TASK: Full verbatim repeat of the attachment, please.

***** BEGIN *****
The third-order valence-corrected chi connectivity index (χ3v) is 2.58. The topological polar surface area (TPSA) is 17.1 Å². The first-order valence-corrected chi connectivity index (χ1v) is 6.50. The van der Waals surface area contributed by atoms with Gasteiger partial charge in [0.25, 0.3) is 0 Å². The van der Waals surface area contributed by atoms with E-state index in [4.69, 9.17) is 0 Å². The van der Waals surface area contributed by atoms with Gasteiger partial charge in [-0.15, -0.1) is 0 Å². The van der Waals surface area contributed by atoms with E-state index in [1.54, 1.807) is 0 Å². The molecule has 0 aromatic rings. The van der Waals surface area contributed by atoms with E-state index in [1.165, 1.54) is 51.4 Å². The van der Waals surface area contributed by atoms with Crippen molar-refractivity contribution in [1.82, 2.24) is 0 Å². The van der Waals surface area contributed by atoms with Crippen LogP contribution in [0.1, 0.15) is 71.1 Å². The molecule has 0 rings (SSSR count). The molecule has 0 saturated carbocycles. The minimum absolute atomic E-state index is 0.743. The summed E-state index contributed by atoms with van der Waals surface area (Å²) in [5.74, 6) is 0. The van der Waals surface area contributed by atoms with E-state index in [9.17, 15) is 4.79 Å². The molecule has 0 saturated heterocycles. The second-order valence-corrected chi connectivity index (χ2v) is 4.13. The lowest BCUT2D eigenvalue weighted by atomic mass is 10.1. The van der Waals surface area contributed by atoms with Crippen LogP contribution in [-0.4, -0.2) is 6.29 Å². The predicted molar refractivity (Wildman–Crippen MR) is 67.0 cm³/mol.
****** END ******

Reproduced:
The third-order valence-corrected chi connectivity index (χ3v) is 2.58. The topological polar surface area (TPSA) is 17.1 Å². The first-order valence-corrected chi connectivity index (χ1v) is 6.50. The van der Waals surface area contributed by atoms with Gasteiger partial charge in [0.25, 0.3) is 0 Å². The van der Waals surface area contributed by atoms with E-state index in [4.69, 9.17) is 0 Å². The van der Waals surface area contributed by atoms with Gasteiger partial charge in [-0.15, -0.1) is 0 Å². The van der Waals surface area contributed by atoms with E-state index in [1.54, 1.807) is 0 Å². The molecule has 0 aromatic rings. The van der Waals surface area contributed by atoms with E-state index in [1.165, 1.54) is 51.4 Å². The van der Waals surface area contributed by atoms with Crippen molar-refractivity contribution in [1.82, 2.24) is 0 Å². The van der Waals surface area contributed by atoms with Crippen LogP contribution in [0.1, 0.15) is 71.1 Å². The molecule has 0 rings (SSSR count). The molecule has 0 saturated carbocycles. The minimum absolute atomic E-state index is 0.743. The summed E-state index contributed by atoms with van der Waals surface area (Å²) in [5.74, 6) is 0. The van der Waals surface area contributed by atoms with E-state index in [9.17, 15) is 4.79 Å². The molecule has 0 saturated heterocycles. The second-order valence-corrected chi connectivity index (χ2v) is 4.13. The lowest BCUT2D eigenvalue weighted by atomic mass is 10.1. The van der Waals surface area contributed by atoms with Crippen LogP contribution in [-0.4, -0.2) is 6.29 Å². The predicted molar refractivity (Wildman–Crippen MR) is 67.0 cm³/mol.